For those of you who already saw Captain America: Civil War five hundred times, you might need something a little different for you movie-watching weekend. Our contributors give you three options and leave it to you to have your own civil war over what to see. Enjoy their picks and have a happy movie watching weekend, everyone!
via Mark Wingerter
Veep (Amazon Prime) – HBO is more known for its gritty, vivid dramas, but it does really well in the comedy genre as well. Veep is full of funny, awkward, enjoyable characters. It casually lampoons the political world but without the added weight of having an agenda. It’s just having fun in the political setting. Perfect viewing for the election season.
via Josh Crabb
Song of the Sea (Amazon Prime) – From the creative minds who made The Secret of Kells, Tomm Moore and Cartoon Saloon, the 2014 Oscar-nominated animated movie, Song of the Sea, is now available on Amazon Prime. When the movie first came out on DVD, I wrote a review praising the film in a year of great animated films.
“Emotionally affecting and visually blissful, Song of the Sea is an artfully painted narrative with a heart-warming message illuminated with understanding and empathy. It’s opening message is , “the world is more filled with weeping than you can understand,” but wants us to know that addressing our pain and the sorrow can open ourselves up to love and healing. A great message for adults but communicated at a level a child can enjoy, this movie will leave you hugging those you love and fondly remembering those you have lost.”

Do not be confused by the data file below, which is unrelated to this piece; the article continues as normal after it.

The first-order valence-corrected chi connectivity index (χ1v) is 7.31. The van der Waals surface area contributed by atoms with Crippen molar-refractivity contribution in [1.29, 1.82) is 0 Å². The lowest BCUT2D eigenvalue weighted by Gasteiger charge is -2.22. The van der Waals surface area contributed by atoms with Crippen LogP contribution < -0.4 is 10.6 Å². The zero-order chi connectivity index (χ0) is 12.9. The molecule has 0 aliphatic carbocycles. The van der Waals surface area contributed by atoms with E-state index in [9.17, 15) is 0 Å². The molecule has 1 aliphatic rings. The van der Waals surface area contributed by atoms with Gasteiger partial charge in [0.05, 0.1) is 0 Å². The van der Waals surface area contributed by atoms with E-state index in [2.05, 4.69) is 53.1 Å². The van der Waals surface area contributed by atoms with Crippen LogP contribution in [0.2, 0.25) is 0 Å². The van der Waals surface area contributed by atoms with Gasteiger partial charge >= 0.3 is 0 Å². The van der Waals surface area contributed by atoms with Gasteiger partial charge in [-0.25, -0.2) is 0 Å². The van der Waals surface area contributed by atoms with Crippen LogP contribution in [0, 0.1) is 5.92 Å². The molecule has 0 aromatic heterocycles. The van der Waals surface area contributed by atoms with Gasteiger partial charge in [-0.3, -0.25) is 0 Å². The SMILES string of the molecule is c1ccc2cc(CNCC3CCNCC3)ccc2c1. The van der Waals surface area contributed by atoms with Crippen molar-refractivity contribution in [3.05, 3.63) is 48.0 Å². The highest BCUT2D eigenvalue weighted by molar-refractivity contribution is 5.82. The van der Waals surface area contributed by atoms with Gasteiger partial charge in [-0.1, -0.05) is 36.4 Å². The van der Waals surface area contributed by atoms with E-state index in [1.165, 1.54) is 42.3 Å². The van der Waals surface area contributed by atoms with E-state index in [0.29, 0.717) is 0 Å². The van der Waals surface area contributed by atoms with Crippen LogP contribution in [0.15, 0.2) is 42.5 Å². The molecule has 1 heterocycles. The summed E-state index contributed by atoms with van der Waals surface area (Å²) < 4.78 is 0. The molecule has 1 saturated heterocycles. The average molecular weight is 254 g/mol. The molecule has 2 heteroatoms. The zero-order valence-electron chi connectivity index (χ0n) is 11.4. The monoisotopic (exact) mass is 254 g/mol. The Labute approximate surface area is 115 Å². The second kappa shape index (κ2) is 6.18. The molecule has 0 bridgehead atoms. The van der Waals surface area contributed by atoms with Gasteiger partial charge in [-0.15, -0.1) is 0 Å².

If you have not seen this movie, I suggest you see it and you bring a box of Kleenex. If you see it with your kids, hold them immensely tight. Either way, prepare for it to get a little dusty.
via The Film Avenger
The Land Before Time (Netflix) – I recently re-watched this film after a gap of at least two decades, and it still holds up, for the most part. Director/producer Don Bluth gave Disney a run for their money with this movie – outgrossing Oliver & Company in its initial release back in 1988 (though The Little Mermaid just a year later would change everything). Its story is a catalyst for a character study of children dealing with loss and understanding how to hope. Heavy themes, which are a Bluth signature. All the characters are very relatable. We all probably knew kids growing up with personalities like Littlefoot, Cera, Ducky and the rest (or we were them). This film also contains James Horner’s finest score (with the exception of The Rocketeer) – fraught with a surprising amount of emotion and depth. Don’t bother with the multiple mediocre sequels, though.